CM . . .
. Volume XXI Number 39 . . . . June 12, 2015
The books of the “Examining Canadian Energy” series included in this review help piece together the complicated landscape of power generation past, present, and future. Hypothetical narratives, centred on the dealings of young environmentally conscious students, drive the text forward. Each of these scenarios whisks readers away to locales across the globe in search of scientists, educators, engineers, and CEOs who are tasked to impart their own special brand of energy expertise.
Although the subject matter is complex, the explanations put forward are easy to follow given the uncomplicated age-specific prose utilized throughout. The comprehension of critical themes and concepts is aided by the use of numerous examples and analogies (see excerpt). Narrative cohesion (i.e., style and tone) across all books is maintained, despite the fact that writing duties are shared among four different authors. Overall, the series is expertly executed, although, perhaps a bit mechanical in its approach. The repetitive nature of the format may prove too tedious for students charged with reading the series in rapid succession.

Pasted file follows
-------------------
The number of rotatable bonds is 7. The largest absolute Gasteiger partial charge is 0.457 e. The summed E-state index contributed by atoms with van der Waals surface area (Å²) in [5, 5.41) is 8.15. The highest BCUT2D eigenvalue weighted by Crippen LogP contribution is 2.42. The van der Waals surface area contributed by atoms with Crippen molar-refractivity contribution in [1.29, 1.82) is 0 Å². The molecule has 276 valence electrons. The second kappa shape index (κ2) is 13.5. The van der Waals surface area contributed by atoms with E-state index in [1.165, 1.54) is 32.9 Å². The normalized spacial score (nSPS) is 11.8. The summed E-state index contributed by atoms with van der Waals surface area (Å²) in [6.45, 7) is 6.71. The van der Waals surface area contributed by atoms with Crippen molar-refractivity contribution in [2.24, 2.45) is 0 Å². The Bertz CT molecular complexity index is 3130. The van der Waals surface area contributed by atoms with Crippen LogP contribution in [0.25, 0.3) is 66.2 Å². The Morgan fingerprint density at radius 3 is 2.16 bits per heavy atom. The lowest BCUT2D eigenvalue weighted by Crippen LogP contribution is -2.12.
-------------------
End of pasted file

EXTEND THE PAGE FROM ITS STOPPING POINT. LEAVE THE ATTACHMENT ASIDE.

Nevertheless, the “Examining Canadian Energy” series is ideally suited to guide classroom lessons or, alternatively, it’s a valuable resource for use as a primer for older grades looking for context. Learning along these lines is supported with a glossary of relevant terms, an activity page, and a bibliography of books and weblinks to encourage further reading. Each book also concludes with a chapter devoted to reviewing critical points of discussion which promote critical thinking.
The lone caveat: throughout the entire eight book series, the notion of conservation is rarely entertained, which is potentially problematic given its importance in any meaningful discussion of building a sustainable energy future for Canada. Realistically, an entire book could have been devoted to the subject of energy conservation.
Andrew Laudicina, a MLIS graduate from the University of Western Ontario in London, currently resides in Windsor, ON.
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Copyright © the Manitoba Library Association. Reproduction for personal use is permitted only if this copyright notice is maintained. Any
other reproduction is prohibited without permission.
Copyright © the Manitoba Library Association. Reproduction for personal use is permitted only if this copyright notice is maintained. Any other reproduction is prohibited without permission.